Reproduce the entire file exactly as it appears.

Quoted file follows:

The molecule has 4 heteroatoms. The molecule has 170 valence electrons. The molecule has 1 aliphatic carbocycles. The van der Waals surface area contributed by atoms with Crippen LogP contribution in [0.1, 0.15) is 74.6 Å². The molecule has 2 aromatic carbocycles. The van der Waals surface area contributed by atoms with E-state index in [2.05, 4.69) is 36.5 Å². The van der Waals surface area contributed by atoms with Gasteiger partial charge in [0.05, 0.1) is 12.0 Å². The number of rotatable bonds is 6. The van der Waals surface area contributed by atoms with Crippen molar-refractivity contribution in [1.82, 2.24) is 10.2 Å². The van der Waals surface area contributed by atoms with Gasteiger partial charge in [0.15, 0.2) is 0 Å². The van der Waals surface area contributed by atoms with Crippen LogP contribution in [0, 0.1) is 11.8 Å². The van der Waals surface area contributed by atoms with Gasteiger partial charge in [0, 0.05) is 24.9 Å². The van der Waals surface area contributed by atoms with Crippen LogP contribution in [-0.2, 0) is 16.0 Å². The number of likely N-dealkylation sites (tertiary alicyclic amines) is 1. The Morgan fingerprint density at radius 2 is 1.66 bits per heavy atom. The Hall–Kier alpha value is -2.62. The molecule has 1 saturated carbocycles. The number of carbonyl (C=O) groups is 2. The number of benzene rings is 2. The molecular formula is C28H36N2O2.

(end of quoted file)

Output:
The molecule has 4 heteroatoms. The molecule has 170 valence electrons. The molecule has 1 aliphatic carbocycles. The van der Waals surface area contributed by atoms with Crippen LogP contribution in [0.1, 0.15) is 74.6 Å². The molecule has 2 aromatic carbocycles. The van der Waals surface area contributed by atoms with E-state index in [2.05, 4.69) is 36.5 Å². The van der Waals surface area contributed by atoms with Gasteiger partial charge in [0.05, 0.1) is 12.0 Å². The number of rotatable bonds is 6. The van der Waals surface area contributed by atoms with Crippen molar-refractivity contribution in [1.82, 2.24) is 10.2 Å². The van der Waals surface area contributed by atoms with Gasteiger partial charge in [0.15, 0.2) is 0 Å². The van der Waals surface area contributed by atoms with Crippen LogP contribution in [0, 0.1) is 11.8 Å². The van der Waals surface area contributed by atoms with Gasteiger partial charge in [0, 0.05) is 24.9 Å². The van der Waals surface area contributed by atoms with Crippen LogP contribution in [-0.2, 0) is 16.0 Å². The number of likely N-dealkylation sites (tertiary alicyclic amines) is 1. The Morgan fingerprint density at radius 2 is 1.66 bits per heavy atom. The Hall–Kier alpha value is -2.62. The molecule has 1 saturated carbocycles. The number of carbonyl (C=O) groups is 2. The number of benzene rings is 2. The molecular formula is C28H36N2O2.